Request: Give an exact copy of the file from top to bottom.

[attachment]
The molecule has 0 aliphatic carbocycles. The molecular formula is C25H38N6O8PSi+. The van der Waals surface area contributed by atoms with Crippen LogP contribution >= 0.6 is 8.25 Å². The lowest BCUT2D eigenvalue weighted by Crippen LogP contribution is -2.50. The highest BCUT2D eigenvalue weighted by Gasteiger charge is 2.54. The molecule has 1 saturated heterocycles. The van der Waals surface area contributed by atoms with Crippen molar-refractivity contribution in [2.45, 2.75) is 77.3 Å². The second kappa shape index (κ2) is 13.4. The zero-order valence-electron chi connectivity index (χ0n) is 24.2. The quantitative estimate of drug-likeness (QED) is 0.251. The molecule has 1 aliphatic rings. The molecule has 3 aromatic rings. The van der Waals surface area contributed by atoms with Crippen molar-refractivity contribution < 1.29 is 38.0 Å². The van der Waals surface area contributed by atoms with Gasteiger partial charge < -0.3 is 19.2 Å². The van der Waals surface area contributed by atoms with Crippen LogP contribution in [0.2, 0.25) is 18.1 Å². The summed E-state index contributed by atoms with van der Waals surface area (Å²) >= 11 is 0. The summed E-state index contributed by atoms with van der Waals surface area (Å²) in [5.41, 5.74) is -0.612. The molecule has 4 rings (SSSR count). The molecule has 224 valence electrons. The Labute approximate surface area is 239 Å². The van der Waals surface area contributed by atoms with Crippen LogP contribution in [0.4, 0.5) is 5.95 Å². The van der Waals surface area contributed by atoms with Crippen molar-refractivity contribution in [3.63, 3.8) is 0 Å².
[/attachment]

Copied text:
The molecule has 0 aliphatic carbocycles. The molecular formula is C25H38N6O8PSi+. The van der Waals surface area contributed by atoms with Crippen LogP contribution >= 0.6 is 8.25 Å². The lowest BCUT2D eigenvalue weighted by Crippen LogP contribution is -2.50. The highest BCUT2D eigenvalue weighted by Gasteiger charge is 2.54. The molecule has 1 saturated heterocycles. The van der Waals surface area contributed by atoms with Crippen molar-refractivity contribution in [2.45, 2.75) is 77.3 Å². The second kappa shape index (κ2) is 13.4. The zero-order valence-electron chi connectivity index (χ0n) is 24.2. The quantitative estimate of drug-likeness (QED) is 0.251. The molecule has 1 aliphatic rings. The molecule has 3 aromatic rings. The van der Waals surface area contributed by atoms with Crippen molar-refractivity contribution < 1.29 is 38.0 Å². The van der Waals surface area contributed by atoms with Gasteiger partial charge < -0.3 is 19.2 Å². The van der Waals surface area contributed by atoms with Crippen LogP contribution in [0.2, 0.25) is 18.1 Å². The summed E-state index contributed by atoms with van der Waals surface area (Å²) >= 11 is 0. The summed E-state index contributed by atoms with van der Waals surface area (Å²) in [5.41, 5.74) is -0.612. The molecule has 4 rings (SSSR count). The molecule has 224 valence electrons. The Labute approximate surface area is 239 Å². The van der Waals surface area contributed by atoms with Crippen LogP contribution in [0.4, 0.5) is 5.95 Å². The van der Waals surface area contributed by atoms with Crippen molar-refractivity contribution in [3.63, 3.8) is 0 Å².